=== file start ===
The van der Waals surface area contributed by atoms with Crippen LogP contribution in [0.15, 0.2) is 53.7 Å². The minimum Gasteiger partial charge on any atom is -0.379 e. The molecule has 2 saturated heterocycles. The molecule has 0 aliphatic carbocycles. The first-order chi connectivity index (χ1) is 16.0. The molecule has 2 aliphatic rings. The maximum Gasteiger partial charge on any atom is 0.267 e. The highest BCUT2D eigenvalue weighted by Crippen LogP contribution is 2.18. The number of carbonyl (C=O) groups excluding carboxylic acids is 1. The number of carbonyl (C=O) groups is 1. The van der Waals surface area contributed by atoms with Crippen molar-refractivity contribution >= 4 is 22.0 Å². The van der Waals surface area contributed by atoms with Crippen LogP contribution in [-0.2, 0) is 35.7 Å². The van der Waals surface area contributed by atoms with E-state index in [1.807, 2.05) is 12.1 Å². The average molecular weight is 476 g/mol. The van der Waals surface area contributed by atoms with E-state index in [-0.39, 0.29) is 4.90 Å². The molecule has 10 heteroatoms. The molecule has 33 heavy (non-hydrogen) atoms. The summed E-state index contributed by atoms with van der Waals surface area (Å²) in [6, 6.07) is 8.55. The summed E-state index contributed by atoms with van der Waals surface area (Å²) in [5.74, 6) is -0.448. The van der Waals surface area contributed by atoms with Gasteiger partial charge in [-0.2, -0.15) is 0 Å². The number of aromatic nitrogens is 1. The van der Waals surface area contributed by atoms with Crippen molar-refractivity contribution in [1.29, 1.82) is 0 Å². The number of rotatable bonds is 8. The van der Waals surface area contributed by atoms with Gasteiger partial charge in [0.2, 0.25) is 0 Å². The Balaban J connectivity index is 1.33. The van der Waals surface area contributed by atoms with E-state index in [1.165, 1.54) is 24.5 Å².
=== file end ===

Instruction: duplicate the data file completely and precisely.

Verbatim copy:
The van der Waals surface area contributed by atoms with Crippen LogP contribution in [0.15, 0.2) is 53.7 Å². The minimum Gasteiger partial charge on any atom is -0.379 e. The molecule has 2 saturated heterocycles. The molecule has 0 aliphatic carbocycles. The first-order chi connectivity index (χ1) is 16.0. The molecule has 2 aliphatic rings. The maximum Gasteiger partial charge on any atom is 0.267 e. The highest BCUT2D eigenvalue weighted by Crippen LogP contribution is 2.18. The number of carbonyl (C=O) groups excluding carboxylic acids is 1. The number of carbonyl (C=O) groups is 1. The van der Waals surface area contributed by atoms with Crippen molar-refractivity contribution >= 4 is 22.0 Å². The van der Waals surface area contributed by atoms with Crippen LogP contribution in [-0.2, 0) is 35.7 Å². The van der Waals surface area contributed by atoms with E-state index in [1.807, 2.05) is 12.1 Å². The average molecular weight is 476 g/mol. The van der Waals surface area contributed by atoms with E-state index in [-0.39, 0.29) is 4.90 Å². The molecule has 10 heteroatoms. The molecule has 33 heavy (non-hydrogen) atoms. The summed E-state index contributed by atoms with van der Waals surface area (Å²) in [6, 6.07) is 8.55. The summed E-state index contributed by atoms with van der Waals surface area (Å²) in [5.74, 6) is -0.448. The van der Waals surface area contributed by atoms with Gasteiger partial charge in [-0.2, -0.15) is 0 Å². The number of aromatic nitrogens is 1. The van der Waals surface area contributed by atoms with Crippen molar-refractivity contribution in [1.29, 1.82) is 0 Å². The number of rotatable bonds is 8. The van der Waals surface area contributed by atoms with Gasteiger partial charge in [0.2, 0.25) is 0 Å². The Balaban J connectivity index is 1.33. The van der Waals surface area contributed by atoms with E-state index in [1.165, 1.54) is 24.5 Å².